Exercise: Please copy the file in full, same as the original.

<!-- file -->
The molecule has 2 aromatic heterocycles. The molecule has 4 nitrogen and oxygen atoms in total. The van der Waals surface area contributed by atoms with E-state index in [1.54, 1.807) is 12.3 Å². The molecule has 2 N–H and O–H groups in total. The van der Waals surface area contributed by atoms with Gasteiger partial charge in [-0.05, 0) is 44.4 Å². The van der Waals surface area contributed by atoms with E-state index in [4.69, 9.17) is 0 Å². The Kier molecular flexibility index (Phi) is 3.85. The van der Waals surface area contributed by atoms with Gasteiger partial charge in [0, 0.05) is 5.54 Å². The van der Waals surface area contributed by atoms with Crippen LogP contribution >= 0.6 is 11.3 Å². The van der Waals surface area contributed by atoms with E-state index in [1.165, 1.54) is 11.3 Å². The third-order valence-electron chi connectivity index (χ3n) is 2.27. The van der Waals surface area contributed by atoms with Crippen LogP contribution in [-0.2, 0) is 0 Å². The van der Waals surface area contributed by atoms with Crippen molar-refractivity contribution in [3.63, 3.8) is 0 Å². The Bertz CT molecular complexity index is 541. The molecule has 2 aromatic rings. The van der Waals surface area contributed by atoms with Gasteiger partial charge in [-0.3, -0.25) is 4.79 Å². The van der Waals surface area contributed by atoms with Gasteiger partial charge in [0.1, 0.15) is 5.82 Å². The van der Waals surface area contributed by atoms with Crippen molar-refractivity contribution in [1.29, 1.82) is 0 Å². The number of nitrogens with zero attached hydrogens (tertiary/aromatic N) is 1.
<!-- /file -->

The molecule has 2 aromatic heterocycles. The molecule has 4 nitrogen and oxygen atoms in total. The van der Waals surface area contributed by atoms with E-state index in [1.54, 1.807) is 12.3 Å². The molecule has 2 N–H and O–H groups in total. The van der Waals surface area contributed by atoms with Gasteiger partial charge in [-0.05, 0) is 44.4 Å². The van der Waals surface area contributed by atoms with E-state index in [4.69, 9.17) is 0 Å². The Kier molecular flexibility index (Phi) is 3.85. The van der Waals surface area contributed by atoms with Gasteiger partial charge in [0, 0.05) is 5.54 Å². The van der Waals surface area contributed by atoms with Crippen LogP contribution >= 0.6 is 11.3 Å². The van der Waals surface area contributed by atoms with E-state index in [1.165, 1.54) is 11.3 Å². The third-order valence-electron chi connectivity index (χ3n) is 2.27. The van der Waals surface area contributed by atoms with Crippen LogP contribution in [-0.2, 0) is 0 Å². The van der Waals surface area contributed by atoms with Crippen molar-refractivity contribution in [3.63, 3.8) is 0 Å². The Bertz CT molecular complexity index is 541. The molecule has 2 aromatic rings. The van der Waals surface area contributed by atoms with Gasteiger partial charge in [-0.3, -0.25) is 4.79 Å². The van der Waals surface area contributed by atoms with Gasteiger partial charge in [0.1, 0.15) is 5.82 Å². The van der Waals surface area contributed by atoms with Crippen molar-refractivity contribution in [1.29, 1.82) is 0 Å². The number of nitrogens with zero attached hydrogens (tertiary/aromatic N) is 1.